The design of your application can define its success; therefore, as a developer, you need to think about how to organize your CSS to have the greatest impact. The traditional way to organize CSS files in your React app is to import them into each component that is using that style and then assigning styles with a className.
There are tools out there like Sass and Less that help you with this division of styles, and break them down for you into separate stylesheet files. Tools like these allow you to use variables, rules, and functions that are compatible with CSS so you can personalize your app however you like. However, there is one significant downside. These tools force you to separate your styles from your component. If you are looking at a CSS file in this manner, you have no clue which component is using it. It’s like a global variable — you don’t have any guarantees about where they’re being used, or what the effects would be if you changed them. With a big codebase, this can be frustrating when you don’t know how changes to CSS will affect specific components or which elements on the page it will break.
Let’s take the following CSS as an example. What parts of the React codebase would be affected by changing this CSS? The answer is — we don’t know, we need to search around the code and spend time figuring it out.
Advantages of Styled Components
The solution to this problem is scoping your styles. The idea is that you will write your CSS in a specific predetermined context. In this way, you are styling components individually, all in one place. This means that the layout, styling, and app logic all lives in one place in your code. Because of this, when you make changes, you’ll know what it’s affecting, and you will avoid surprises in production. Styled components make it easy to understand what’s going on because you won’t have to go back and forth between the CSS and js files — It removes this mapping between components and styles, reducing confusion and time wasted going back and forth.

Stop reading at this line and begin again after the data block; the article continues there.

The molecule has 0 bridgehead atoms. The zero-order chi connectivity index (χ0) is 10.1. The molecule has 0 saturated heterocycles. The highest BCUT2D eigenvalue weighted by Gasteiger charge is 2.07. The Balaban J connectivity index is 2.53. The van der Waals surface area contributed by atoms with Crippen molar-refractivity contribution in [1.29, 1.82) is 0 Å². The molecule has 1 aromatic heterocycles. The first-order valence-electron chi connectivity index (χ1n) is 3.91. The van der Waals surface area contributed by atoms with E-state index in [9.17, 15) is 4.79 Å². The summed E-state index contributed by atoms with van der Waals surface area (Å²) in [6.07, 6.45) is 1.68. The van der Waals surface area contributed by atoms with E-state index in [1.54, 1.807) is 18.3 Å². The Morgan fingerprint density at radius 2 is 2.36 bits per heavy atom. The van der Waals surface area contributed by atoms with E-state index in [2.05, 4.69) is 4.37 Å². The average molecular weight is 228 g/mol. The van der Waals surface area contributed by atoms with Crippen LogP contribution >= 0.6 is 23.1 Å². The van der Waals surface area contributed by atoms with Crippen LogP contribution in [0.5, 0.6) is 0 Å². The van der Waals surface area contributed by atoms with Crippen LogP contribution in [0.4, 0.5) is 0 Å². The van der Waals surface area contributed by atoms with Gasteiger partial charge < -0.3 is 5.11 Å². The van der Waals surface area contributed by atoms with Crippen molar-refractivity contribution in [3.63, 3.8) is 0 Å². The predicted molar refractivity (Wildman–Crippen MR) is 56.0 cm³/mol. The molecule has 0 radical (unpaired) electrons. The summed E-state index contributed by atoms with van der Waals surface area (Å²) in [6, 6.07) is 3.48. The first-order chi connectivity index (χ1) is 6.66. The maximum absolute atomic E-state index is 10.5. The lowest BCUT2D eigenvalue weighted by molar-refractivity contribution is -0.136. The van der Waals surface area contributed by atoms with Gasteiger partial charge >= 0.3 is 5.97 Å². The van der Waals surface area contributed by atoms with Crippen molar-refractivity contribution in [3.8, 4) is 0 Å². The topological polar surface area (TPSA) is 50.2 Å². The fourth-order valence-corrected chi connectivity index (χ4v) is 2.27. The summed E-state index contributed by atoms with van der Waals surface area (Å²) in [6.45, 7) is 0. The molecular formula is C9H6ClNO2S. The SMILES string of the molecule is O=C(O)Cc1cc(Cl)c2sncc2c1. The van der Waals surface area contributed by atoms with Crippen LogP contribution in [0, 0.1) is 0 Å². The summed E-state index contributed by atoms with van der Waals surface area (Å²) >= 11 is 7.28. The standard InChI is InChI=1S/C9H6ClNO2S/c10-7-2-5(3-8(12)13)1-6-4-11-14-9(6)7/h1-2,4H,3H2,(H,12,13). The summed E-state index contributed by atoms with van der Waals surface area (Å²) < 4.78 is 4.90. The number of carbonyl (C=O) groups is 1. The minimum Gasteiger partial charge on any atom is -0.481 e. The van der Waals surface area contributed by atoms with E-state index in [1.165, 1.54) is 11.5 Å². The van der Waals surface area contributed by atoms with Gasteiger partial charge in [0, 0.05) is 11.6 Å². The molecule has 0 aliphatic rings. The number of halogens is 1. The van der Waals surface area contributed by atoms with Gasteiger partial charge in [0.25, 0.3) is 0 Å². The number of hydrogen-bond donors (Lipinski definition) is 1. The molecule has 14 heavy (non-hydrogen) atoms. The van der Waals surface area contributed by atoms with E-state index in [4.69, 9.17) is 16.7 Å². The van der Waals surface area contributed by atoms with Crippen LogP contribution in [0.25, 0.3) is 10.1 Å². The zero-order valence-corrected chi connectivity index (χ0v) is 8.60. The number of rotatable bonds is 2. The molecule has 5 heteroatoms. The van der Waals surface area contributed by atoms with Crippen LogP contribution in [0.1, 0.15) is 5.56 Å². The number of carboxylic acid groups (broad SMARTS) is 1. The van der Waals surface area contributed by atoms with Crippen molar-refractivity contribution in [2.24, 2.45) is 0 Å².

Styled components keep track of which components are rendered on a page and automatically inserts all of their styles. This provides better performance for your React app because your users load the least amount of code necessary. Styled components also create and insert unique class names for all of the styles you have. This is great for developers because you don’t have to worry about using the same name twice, or misspelling a name. They say the hardest part of programming is naming things, right? Styled-components have you covered!
Styled components make stale CSS code obvious because every piece of styling is mapped to a specific component. If the component is not being used and subsequently gets deleted, all its styles get deleted with it. With Styled components, you never have to hunt across different files to find the styling affecting your component, so maintenance is a breeze, no matter how big your codebase is.
Installing and Setting Up Styled Components
The first thing you need to do is add the following dependency in the root folder of your project:
Next, import it to your component:
In the component, you want to define a style. For example:
You can use the standard CSS properties, and combine them with pseudo selectors. Note the back-ticks surrounding the CSS strings in the code above. With the
styled.button tag provided by styled-components, you create a styled version of the standard React button component. The code applies CSS to that component without affecting any other style or layout in your application.
You then use your new styled component in your JSX as usual. In our button example, it would look like this:
Learn More About React
Styled components provide developers with a wonderful developer experience. It helps to reduce confusion around styling, clearly points out which components are mapped to which styles, and automatically generates unique class names.
- Learn how to set up Feature Flags with React in 10 Minutes
- Read more about feature flags in our free Feature Flag Best Practices eBook
- Watch this video on Feature Flag Best Practices